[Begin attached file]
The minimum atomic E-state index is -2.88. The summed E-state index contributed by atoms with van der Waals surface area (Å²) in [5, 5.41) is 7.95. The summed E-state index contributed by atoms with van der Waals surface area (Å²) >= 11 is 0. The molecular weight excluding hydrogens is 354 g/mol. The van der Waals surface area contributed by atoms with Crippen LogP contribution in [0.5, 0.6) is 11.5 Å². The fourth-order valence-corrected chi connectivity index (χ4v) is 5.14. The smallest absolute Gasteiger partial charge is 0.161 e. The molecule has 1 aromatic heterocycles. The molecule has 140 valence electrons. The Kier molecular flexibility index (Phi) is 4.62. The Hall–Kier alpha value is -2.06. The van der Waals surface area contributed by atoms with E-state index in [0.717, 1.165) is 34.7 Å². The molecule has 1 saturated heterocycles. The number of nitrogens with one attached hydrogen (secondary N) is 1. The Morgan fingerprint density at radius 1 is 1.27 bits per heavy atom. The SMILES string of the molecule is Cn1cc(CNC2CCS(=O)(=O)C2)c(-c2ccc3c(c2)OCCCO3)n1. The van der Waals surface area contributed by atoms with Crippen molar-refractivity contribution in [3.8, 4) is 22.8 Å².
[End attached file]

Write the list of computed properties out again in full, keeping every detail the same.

The minimum atomic E-state index is -2.88. The summed E-state index contributed by atoms with van der Waals surface area (Å²) in [5, 5.41) is 7.95. The summed E-state index contributed by atoms with van der Waals surface area (Å²) >= 11 is 0. The molecular weight excluding hydrogens is 354 g/mol. The van der Waals surface area contributed by atoms with Crippen LogP contribution in [0.5, 0.6) is 11.5 Å². The fourth-order valence-corrected chi connectivity index (χ4v) is 5.14. The smallest absolute Gasteiger partial charge is 0.161 e. The molecule has 1 aromatic heterocycles. The molecule has 140 valence electrons. The Kier molecular flexibility index (Phi) is 4.62. The Hall–Kier alpha value is -2.06. The van der Waals surface area contributed by atoms with E-state index in [0.717, 1.165) is 34.7 Å². The molecule has 1 saturated heterocycles. The number of nitrogens with one attached hydrogen (secondary N) is 1. The Morgan fingerprint density at radius 1 is 1.27 bits per heavy atom. The SMILES string of the molecule is Cn1cc(CNC2CCS(=O)(=O)C2)c(-c2ccc3c(c2)OCCCO3)n1. The van der Waals surface area contributed by atoms with Crippen molar-refractivity contribution in [3.8, 4) is 22.8 Å².